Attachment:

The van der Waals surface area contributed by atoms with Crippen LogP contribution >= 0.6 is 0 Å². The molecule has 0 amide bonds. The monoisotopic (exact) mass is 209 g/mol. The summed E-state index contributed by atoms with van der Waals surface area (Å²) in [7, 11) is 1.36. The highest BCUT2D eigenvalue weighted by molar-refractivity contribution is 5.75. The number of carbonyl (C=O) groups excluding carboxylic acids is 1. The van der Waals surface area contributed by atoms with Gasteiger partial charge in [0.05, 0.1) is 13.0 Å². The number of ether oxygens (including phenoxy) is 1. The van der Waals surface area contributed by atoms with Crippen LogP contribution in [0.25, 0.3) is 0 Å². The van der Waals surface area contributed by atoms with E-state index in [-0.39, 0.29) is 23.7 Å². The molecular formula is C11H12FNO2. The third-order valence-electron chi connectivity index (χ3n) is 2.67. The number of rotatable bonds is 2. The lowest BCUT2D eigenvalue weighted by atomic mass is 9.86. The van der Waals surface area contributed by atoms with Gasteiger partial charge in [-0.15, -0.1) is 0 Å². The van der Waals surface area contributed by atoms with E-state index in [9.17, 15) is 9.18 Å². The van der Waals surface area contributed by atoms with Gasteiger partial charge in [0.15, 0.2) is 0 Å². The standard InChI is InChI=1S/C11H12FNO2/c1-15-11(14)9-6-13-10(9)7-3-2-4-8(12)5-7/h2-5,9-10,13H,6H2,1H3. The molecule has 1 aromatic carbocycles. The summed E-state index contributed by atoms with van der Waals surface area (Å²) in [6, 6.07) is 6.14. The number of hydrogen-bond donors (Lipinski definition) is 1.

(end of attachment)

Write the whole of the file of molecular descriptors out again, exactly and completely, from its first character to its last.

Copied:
The van der Waals surface area contributed by atoms with Crippen LogP contribution >= 0.6 is 0 Å². The molecule has 0 amide bonds. The monoisotopic (exact) mass is 209 g/mol. The summed E-state index contributed by atoms with van der Waals surface area (Å²) in [7, 11) is 1.36. The highest BCUT2D eigenvalue weighted by molar-refractivity contribution is 5.75. The number of carbonyl (C=O) groups excluding carboxylic acids is 1. The van der Waals surface area contributed by atoms with Gasteiger partial charge in [0.05, 0.1) is 13.0 Å². The number of ether oxygens (including phenoxy) is 1. The van der Waals surface area contributed by atoms with Crippen LogP contribution in [0.25, 0.3) is 0 Å². The van der Waals surface area contributed by atoms with E-state index in [-0.39, 0.29) is 23.7 Å². The molecular formula is C11H12FNO2. The third-order valence-electron chi connectivity index (χ3n) is 2.67. The number of rotatable bonds is 2. The lowest BCUT2D eigenvalue weighted by atomic mass is 9.86. The van der Waals surface area contributed by atoms with Gasteiger partial charge in [-0.15, -0.1) is 0 Å². The van der Waals surface area contributed by atoms with E-state index in [9.17, 15) is 9.18 Å². The van der Waals surface area contributed by atoms with Gasteiger partial charge in [0.15, 0.2) is 0 Å². The standard InChI is InChI=1S/C11H12FNO2/c1-15-11(14)9-6-13-10(9)7-3-2-4-8(12)5-7/h2-5,9-10,13H,6H2,1H3. The molecule has 1 aromatic carbocycles. The summed E-state index contributed by atoms with van der Waals surface area (Å²) in [6, 6.07) is 6.14. The number of hydrogen-bond donors (Lipinski definition) is 1.